When the Canadian government unveils its Immigration Levels Plan 2022-2024 in February, it will deliver a substantial update.

The statement will include Canada’s immigration objectives for this year and the following two years, as well as the amount of new immigrants the country hopes to welcome through its different economic, family, and humanitarian programmes. It will be the first such declaration since Canada surprised the world by announcing in October 2020 that it would attempt to accept over 400,000 new immigrants each year in the future, or around 40,000 higher than its prior objectives.

The federal government is required under Canada’s principal immigration statute, the Immigration and Refugee Protection Act (IRPA), to make this notification by November 1st of each year while Parliament is in session. If Parliament is not in session, the notification must be made within 30 sitting days of the next session.

The announcement is typically made by November 1st of each year, however it did not occur in 2021 since the Canadian government dissolved Parliament owing to the September election. On November 22nd, a new session of Parliament convened in the aftermath of the election.

Parliament met for 19 days before adjourning for the holidays. It will reconvene on January 31st, therefore immigration minister Sean Fraser must disclose the new levels plan by Monday, February 14th, at the latest.

It is also worth noting that the Canadian government will almost certainly introduce a second levels plan this year by November 1st. The regularly scheduled announcement will be the Immigration Levels Plan 2023-2025, and it will take place as planned unless the Canadian government decides to conduct an election for the second year in a row, which is highly improbable.

Immigration, Refugees, and Citizenship Canada (IRCC) expects to welcome 411,000 new permanent residents to Canada this year, according to the current Immigration Levels Plan 2021-2023. IRCC met its objective of landing 401,000 immigrants in 2021, the greatest amount in Canadian history. Last year, in the midst of a tough pandemic environment, IRCC set the goal of converting temporary residents presently residing in Canada to permanent residency.

The current plan is for 241,500 economic class immigrants to enter Canada this year through programmes such as Express Entry, the Provincial Nominee Program, and Quebec’s schemes, among others. This represents 59% of Canada’s immigration objective.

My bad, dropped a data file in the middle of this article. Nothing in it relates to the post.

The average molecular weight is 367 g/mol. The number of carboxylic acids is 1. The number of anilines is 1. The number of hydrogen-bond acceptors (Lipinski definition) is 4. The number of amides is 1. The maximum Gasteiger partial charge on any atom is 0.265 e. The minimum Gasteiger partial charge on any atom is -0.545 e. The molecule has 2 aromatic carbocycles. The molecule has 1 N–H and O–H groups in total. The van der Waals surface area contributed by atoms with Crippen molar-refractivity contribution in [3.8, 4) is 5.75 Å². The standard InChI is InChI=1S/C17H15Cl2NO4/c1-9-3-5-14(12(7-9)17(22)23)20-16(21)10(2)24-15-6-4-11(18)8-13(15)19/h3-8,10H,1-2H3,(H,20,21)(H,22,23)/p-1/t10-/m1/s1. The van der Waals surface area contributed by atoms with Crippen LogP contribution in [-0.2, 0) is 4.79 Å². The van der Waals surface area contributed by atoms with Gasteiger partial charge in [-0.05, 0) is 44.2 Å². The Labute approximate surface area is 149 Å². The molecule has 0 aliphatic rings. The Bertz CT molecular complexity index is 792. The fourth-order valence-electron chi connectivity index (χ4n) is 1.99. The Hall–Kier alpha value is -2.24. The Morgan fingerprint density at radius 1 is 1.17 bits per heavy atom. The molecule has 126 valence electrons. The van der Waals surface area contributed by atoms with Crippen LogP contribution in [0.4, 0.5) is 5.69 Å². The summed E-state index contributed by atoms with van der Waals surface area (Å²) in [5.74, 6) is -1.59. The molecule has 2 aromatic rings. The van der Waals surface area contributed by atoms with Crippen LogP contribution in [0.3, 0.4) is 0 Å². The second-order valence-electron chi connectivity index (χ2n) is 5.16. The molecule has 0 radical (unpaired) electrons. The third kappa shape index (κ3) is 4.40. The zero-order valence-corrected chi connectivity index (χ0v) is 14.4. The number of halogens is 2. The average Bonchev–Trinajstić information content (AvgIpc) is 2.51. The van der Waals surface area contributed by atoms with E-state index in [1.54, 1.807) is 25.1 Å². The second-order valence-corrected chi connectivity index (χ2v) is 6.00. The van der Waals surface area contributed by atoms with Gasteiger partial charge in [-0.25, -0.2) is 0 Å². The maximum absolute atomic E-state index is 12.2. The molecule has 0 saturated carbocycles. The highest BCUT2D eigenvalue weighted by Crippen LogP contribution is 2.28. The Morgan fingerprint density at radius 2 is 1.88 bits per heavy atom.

Through the Spouses, Partners, and Children Program and the Parents and Grandparents Program, IRCC hopes to welcome 103,500 family class immigrants. This represents 26% of the IRCC’s immigration objective.

The remaining 66,000 newcomers, or 15% of the total, will be accepted to Canada on humanitarian and compassionate grounds.

These proportions have been stable since the mid-1990s, when the Canadian government opted to prioritise economic class immigrants to assist ease the economic and budgetary issues posed by Canada’s ageing population and low birth rate. This year’s plans are expected to follow these proportions closely.

However, the overall number of immigrants that Canada decides to target in the coming years may alter. On the one hand, the Canadian government may be content with its already lofty goals and elect to stick with them. This would simply suggest that annual admissions will be gradually increased given that the baseline is over 400,000 immigrants. Until 2016, the baseline was around 250,000 immigrants each year. Another factor to consider is that the Canadian government may prefer to avoid major hikes in order to concentrate on reducing its backlogs, which now stand at 1.8 million permanent and temporary residence applications.

Fraser, on the other hand, has expressed a flexibility to raising the objectives even higher based on stakeholder feedback. The minister stated that he will talk to community organisations and employers to determine if they want to accept more immigrants.

One may argue that Canada’s immigration ambitions are already lofty, and that the government should put a stop to any further increases for a variety of reasons. Backlogs must be reduced, towns across the country face housing affordability challenges, and historically, admitting immigrants during economic downturns has harmed newcomers’ labour force results.

Proponents of greater levels, on the other hand, may claim that Canada requires higher levels to sustain its post-pandemic economic and budgetary recovery, and that more immigrants are required to ease labour shortages. Higher objectives can also be justified on the basis that they will assist IRCC to clear its backlogs faster. Furthermore, greater objectives may be required to meet the government’s aim of resettling 40,000 Afghan refugees.
What is clear is that we will not be guessing for long, as the February 14 deadline is rapidly approaching.

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